Latinos Find No Refuge in Either Party, Report Finds
The latest report from the Pew Hispanic Center confirms that Latino voters are leaning Democratic. But it may also reflect a general sense of frustration among Hispanic voters who feel neither party adequately represents their interests.A new report finds a plurality of Hispanic voters see the Democrats as the party that has more concern for Latinos and does a better job handling illegal immigration. No huge surprise there. But the data, presented by the Pew Hispanic Center, also points to a general sense of political dissatisfaction among Latinos, high percentages of whom report they favor neither the Democrats nor the Republicans.
“I think Latinos are reflecting a larger trend in the electorate, which is the sense that neither party is meeting their needs effectively,” said Anna Sampaio, political science professor at the University of Colorado-Denver.
The study, “Hispanics and the 2008 Elections: A Swing Vote?”, found that 57 percent of registered Latino voters say they are Democrats or that they lean Democratic, and 23 percent say they align with the Republican Party.
Forty-four percent of respondents in the survey chose Democrats as the party with more concern for Latinos, while only 8 percent preferred the Republicans in this category. On illegal immigration, 41 percent of Hispanic voters favor Democrats’ handling of the issue, and 14 percent support the GOP. However, 26 percent of Latino voters say neither party does better dealing with illegal immigration, and 44 percent say there is no difference between the parties in their general concern for Hispanics.
Latinos have historically sided with Democrats, but in 2004, George W. Bush received an estimated 40 percent of the Hispanic vote – a record for a Republican presidential candidate. While the GOP made progress courting Latino voters in the early part of this century, the new report finds those gains may be reversing.
“It’s really about the tone of the debate,” said Evan Bacalao of the National Association of Latino Elected and Appointed Officials (NALEO). “When it starts to border on xenophobic and maligns Latinos specifically, the Latino electorate takes that to heart. They might be third generation, but they still feel they are being scapegoated.”
With less than a year until the 2008 elections, most GOP presidential hopefuls are talking a tough game on immigration, which has sparked discussion of a possible anti-Republican backlash by Latinos at the polls. With its findings, the latest Pew report may not quell those anxieties, but offers some hope to Republican candidates hoping to appeal to Hispanic voters on other issues.
Although immigration has become a more important issue to Latinos since the last election, it still ranks below education, health care, the economy and crime among Latinos asked to state which campaign issues they care most about personally.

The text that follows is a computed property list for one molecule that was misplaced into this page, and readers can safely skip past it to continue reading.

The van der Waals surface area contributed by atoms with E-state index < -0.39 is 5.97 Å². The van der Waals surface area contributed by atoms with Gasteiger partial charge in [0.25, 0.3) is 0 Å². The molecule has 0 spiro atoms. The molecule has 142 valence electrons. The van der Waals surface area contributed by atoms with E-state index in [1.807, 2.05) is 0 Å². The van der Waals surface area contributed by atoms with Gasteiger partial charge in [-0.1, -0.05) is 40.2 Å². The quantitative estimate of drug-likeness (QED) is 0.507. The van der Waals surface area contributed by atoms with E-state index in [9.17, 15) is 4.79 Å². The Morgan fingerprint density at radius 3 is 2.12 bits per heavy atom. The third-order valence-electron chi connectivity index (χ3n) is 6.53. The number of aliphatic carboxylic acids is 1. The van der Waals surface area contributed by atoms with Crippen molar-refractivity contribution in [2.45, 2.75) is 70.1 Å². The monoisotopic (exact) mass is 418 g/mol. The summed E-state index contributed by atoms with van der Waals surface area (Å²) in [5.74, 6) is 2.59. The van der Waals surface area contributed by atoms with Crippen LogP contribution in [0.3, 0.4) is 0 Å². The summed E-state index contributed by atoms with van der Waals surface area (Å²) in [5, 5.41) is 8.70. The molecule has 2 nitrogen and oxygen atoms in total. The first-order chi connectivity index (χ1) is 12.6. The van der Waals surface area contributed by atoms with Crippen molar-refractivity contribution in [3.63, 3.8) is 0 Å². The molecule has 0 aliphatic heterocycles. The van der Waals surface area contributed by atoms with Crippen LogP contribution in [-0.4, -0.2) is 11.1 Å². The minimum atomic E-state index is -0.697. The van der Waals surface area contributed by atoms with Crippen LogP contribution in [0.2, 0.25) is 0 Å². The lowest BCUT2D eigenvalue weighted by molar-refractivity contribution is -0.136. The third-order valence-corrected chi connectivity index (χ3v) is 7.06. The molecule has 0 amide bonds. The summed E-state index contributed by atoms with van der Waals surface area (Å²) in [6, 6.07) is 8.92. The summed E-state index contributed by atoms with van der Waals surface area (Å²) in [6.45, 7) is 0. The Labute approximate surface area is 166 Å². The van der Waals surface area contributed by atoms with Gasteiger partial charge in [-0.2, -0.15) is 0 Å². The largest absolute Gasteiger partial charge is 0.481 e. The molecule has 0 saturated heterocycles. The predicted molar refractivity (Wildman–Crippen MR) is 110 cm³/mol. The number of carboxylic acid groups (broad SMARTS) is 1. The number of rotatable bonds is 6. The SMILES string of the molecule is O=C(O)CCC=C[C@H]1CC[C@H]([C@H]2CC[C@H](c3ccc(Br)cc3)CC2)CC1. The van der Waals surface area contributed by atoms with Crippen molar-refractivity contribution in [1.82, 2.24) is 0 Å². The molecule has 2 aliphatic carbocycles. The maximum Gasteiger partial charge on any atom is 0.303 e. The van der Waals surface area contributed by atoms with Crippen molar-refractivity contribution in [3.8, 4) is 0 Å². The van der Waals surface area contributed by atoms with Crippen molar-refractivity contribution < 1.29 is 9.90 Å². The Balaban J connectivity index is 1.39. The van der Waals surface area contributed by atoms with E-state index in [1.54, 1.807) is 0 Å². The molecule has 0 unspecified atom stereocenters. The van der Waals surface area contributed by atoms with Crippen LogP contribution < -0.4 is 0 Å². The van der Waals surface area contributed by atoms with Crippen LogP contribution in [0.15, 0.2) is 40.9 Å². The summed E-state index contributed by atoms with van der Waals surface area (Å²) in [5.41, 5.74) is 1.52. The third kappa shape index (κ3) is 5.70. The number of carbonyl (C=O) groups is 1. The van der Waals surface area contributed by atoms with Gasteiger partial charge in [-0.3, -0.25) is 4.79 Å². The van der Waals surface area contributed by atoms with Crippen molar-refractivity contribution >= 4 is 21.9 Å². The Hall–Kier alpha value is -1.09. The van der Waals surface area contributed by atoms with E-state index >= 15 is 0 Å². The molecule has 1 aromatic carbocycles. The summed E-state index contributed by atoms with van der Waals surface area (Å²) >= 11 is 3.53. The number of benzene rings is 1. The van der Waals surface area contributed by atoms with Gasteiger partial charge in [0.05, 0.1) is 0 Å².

“What’s going to happen in terms of party support is going to depend both on what the parties do on immigration, but equally what the parties do on other issues as well,” said Sampaio. The report notes that Republicans do hold ground with some Latino voters — particularly older people with incomes. But Sampaio notes these are the people most likely to vote.
“If you are a Democrat, knowing you have more support than Republicans is not the end of the game,” she said. “You have to go out and mobilize and be attentive of the people most likely to be supportive of Democrats, which are younger, often less-educated and lower income people.”
Hispanics, despite the fact they are the largest and fastest-growing community of color in the country, make up a small share of the electorate. Roughly 60 percent of the total Hispanic population of 46 million is ineligible to vote either because they lack citizenship or are under 18. In Colorado, Latinos make up nearly 20 percent of the total population but represent only 12 percent of the state’s eligible voters. Only about 9 percent of Colorado Latinos are expected to actually cast a ballot in 2008.
Based on population predictions and past registration and voting patterns, the Pew report predicts a total of 10.6 million Hispanics will register to vote in 2008 up from 9.3 million in 2004. The number of Latinos who show up to vote is expected to increase to 8.6 million from an estimated 7.6 million Hispanics who voted in 2004.
More on the latest report from the Pew Hispanic Center:
Hispanics strongly favor Hilary Clinton for the Democratic nomination. Clinton has support from 59 percent of Latino registered voters who align with the Democrats. Illinois Sen. Barack Obama follows with 15 percent. New Mexico Gov. Bill Richardson is in third place with 8 percent, but the report found the only Latino candidate is not yet well-known among Latino voters.
Among Latino registered voters who align with the GOP, 35 percent support former New York City Mayor Rudi Giuliani, followed by 13 percent support for former Sen. Fred Thompson and 10 percent for Arizona Sen. John McCain.
The policies of the Bush administration have had a negative impact on Latinos according to 41 percent of respondents. Only 16 percent say this administration’s policies have been helpful to Latinos, but a full third say there has been no particular effect.
Hispanics and the 2008 Elections: A Swing Vote? was compiled from survey data conducted by phone in October and November of 2007 with a randomly selected sample of 2,003 Hispanics, 843 of whom are registered voters.
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